1 2 3 First Previous 146 Replies Latest reply on Oct 3, 2018 12:30 PM by Kevin Andrews

    Are you making Blueprints?

    David Matula

      ok google dictionary has it wrong. 

      Wikipedia has a better definition.


      You see back in the day we used to have to make drawings by hand.  We would start with a pencil and then maybe go over with a pen.  There where no computers and printers.  So when you needed 95 copies of a drawing to send out to the customer and various contractors to be able to bid on a project instead of drawing 95 copies some chemist came up with this blue die crap that would make a blue copy of a drawing leaving all the lines white.  So instead of running one print around to 95 contractors we could now make a copy of the one print and send out a copy to everyone.  So if your are still going threw the process of making blue prints please buy a printer that can print more than 10 pages per minute, or use the save as pdf option on your drawings.  Those chemicals have been found to be kind of messy, to make them blue prints and it takes days to make them.

        • 1. Re: Are you making Blueprints?
          Al Griego

          And the ammonia stench will kill you. I was working a job in Colorado and had to make blueprints of all of our drawings. I had to take regular breaks, even though the blueprint room was vented to the outside. I'm so glad we have better printers and the ability to make pdf files now!

          • 2. Re: Are you making Blueprints?
            Chris Saller

            Oh the days of ammonia! I remember splashing the containers while carrying them inside and almost passing out! ;-)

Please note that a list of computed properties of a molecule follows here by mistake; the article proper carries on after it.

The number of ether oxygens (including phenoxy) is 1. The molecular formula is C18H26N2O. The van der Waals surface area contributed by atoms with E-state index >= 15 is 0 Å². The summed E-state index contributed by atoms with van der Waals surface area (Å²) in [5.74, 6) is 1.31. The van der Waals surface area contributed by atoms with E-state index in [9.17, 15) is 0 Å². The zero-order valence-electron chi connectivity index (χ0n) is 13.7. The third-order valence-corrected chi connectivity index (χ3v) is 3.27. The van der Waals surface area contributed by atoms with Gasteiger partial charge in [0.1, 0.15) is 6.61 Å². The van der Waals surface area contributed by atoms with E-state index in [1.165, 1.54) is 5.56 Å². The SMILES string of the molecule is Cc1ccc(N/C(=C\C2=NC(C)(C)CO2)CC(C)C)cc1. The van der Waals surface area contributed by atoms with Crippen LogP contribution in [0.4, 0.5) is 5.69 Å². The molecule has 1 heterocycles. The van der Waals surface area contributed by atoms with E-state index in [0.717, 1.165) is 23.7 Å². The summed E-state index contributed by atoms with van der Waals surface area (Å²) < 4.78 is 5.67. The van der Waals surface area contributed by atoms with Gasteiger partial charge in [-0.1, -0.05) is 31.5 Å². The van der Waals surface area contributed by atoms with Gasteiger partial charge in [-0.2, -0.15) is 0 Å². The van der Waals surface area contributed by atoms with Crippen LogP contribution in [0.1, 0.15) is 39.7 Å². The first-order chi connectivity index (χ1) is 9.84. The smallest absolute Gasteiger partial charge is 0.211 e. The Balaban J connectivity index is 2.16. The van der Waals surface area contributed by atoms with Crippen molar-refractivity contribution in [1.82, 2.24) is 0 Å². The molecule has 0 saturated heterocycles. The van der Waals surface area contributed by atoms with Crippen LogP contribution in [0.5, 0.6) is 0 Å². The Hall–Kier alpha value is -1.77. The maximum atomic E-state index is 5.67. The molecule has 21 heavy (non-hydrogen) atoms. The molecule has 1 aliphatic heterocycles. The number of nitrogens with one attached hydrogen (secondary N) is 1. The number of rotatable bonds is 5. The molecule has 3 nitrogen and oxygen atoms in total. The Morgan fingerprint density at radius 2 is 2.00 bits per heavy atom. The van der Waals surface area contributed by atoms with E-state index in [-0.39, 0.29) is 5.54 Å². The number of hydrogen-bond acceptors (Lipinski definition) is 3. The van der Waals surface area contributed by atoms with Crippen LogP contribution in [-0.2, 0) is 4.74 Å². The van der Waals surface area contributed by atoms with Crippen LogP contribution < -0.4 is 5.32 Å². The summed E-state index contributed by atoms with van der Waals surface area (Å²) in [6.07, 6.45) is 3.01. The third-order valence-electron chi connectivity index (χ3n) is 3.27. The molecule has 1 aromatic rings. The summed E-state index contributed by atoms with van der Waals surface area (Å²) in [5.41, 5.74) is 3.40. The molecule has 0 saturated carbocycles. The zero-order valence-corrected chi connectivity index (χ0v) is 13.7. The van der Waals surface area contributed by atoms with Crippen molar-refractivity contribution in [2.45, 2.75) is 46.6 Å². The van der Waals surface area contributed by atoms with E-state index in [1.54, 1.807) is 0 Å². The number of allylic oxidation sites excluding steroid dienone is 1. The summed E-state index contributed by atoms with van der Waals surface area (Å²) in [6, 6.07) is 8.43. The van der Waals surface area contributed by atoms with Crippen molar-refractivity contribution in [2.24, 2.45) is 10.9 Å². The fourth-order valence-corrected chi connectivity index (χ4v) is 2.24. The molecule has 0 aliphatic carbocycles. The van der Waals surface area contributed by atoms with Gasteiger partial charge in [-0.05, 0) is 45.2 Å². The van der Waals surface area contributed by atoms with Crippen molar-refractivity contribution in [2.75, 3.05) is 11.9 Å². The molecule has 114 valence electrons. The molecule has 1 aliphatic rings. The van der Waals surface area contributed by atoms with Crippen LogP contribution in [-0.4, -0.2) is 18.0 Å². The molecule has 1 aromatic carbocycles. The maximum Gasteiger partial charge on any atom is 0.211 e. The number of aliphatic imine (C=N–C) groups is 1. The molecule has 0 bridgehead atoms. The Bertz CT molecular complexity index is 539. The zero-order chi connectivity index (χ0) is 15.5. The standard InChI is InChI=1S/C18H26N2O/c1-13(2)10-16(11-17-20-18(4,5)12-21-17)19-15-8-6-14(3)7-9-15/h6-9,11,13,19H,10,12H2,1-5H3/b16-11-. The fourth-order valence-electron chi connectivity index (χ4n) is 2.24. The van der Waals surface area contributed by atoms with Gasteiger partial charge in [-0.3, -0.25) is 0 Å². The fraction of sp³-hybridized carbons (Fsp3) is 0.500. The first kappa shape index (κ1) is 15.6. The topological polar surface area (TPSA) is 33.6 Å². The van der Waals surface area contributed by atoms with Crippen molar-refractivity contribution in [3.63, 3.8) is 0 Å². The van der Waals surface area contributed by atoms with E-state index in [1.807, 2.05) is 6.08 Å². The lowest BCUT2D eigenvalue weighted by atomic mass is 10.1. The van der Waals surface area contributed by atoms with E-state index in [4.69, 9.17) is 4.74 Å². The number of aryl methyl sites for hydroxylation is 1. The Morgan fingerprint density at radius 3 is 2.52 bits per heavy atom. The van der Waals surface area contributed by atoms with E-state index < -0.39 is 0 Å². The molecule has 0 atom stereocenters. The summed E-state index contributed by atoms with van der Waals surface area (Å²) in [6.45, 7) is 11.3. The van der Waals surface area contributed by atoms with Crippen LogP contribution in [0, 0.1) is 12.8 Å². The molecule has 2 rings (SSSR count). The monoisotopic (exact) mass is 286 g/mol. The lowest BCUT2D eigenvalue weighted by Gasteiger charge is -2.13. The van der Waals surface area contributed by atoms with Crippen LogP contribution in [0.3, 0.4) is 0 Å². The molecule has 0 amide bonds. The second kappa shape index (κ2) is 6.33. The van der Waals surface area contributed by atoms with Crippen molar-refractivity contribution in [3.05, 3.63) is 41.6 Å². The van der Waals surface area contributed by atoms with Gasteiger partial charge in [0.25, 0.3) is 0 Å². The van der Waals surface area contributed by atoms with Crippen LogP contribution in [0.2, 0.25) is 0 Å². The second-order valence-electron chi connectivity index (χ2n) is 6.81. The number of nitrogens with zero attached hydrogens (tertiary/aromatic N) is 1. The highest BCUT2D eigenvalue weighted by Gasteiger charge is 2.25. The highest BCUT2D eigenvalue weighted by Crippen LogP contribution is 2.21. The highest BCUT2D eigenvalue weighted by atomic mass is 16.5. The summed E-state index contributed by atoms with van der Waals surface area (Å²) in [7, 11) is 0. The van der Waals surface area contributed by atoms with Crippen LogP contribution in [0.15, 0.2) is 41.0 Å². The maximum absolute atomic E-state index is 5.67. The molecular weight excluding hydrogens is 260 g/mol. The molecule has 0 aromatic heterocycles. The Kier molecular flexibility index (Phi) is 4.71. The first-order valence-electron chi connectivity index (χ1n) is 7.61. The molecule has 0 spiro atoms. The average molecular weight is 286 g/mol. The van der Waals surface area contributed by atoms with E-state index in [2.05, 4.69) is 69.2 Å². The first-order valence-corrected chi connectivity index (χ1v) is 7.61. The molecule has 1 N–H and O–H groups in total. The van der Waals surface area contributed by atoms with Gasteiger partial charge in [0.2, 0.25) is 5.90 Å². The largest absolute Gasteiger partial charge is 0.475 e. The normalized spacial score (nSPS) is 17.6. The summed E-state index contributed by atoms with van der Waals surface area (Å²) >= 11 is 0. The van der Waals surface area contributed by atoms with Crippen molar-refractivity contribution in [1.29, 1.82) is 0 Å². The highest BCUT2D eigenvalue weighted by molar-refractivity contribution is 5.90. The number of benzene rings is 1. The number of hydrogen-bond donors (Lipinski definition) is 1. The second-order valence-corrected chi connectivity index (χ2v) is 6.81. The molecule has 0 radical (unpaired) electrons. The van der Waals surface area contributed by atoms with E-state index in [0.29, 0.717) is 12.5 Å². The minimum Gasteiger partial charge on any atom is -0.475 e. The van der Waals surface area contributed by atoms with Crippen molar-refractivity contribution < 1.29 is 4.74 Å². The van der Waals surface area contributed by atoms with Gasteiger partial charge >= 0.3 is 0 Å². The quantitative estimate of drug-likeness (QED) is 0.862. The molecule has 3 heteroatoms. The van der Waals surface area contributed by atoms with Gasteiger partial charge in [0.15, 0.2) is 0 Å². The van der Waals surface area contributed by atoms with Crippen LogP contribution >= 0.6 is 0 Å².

I'm happy those days are gone (but they were memorable).

            I don't know of anyone that make blueprints anymore.

            BTW, Wikipedia is not a reliable source.

            • 3. Re: Are you making Blueprints?
              Rubén Rodolfo Balderrama

              Yes I remember everything Wiki says

              1- My First Hand CAD "Paper and Mechanical Pencil"


              • 4. Re: Are you making Blueprints?
                Steve Calvert

                Ahhh, the good ole days...


                Steve C

                • 5. Re: Are you making Blueprints?
                  Tom Gagnon

                  If someone is still making BP's, they either have a significant investment in a large repro system that can't be written off or balanced with reduced health coverage costs, or:


                  they still order lunch by fax,

                  they still send meeting invitations by postal mail,

                  they still only use landlines,

                  they still have a calculator on their desk,

                  they still use trace paper,

                  they still have lead pointers, or at least electric pencil sharpeners,

                  they still watch tv on the tv's schedule,

                  they still buy physical media of everything: video, music, software,

                  they still have a dial up modem to connect this computer (only) to the newfangled Internet.

                  etc. etc.


                  Smells are the strongest memories, and that was a strong smell which is very hard to forget.

                  A wide format printer (technically not a plotter since it doesn't pick up pens to drag across the page) is increasingly affordable in the last 10 years. They usually last about that long too if you're lucky.


                  However, there is a downside on the big picture. With the ability to produce drawings faster with less attention to detail and parameters, it is exceptionally easy to ignore actual drawing scale. This simply was not the case with physical/chemical reproduction where everything was reproduced exactly 1:1. Printing a PDF to fit to create double margins, or printing D-Size (or A1) content onto 11x17 (or A3), makes drawing scale very simple to misrepresent. Actual data presentation seems to be overlooked in schools since the boards and pens have been replaced with computers and CAD. The computer is a perfect idiot, in that it will do exactly what you tell it, even if user lacks understanding of what parameters are active. Shop workers don't even refer to scale when it is accurate, because they have stopped assuming it is ever accurate. YMMV if standards and skill sets are respected and enforced.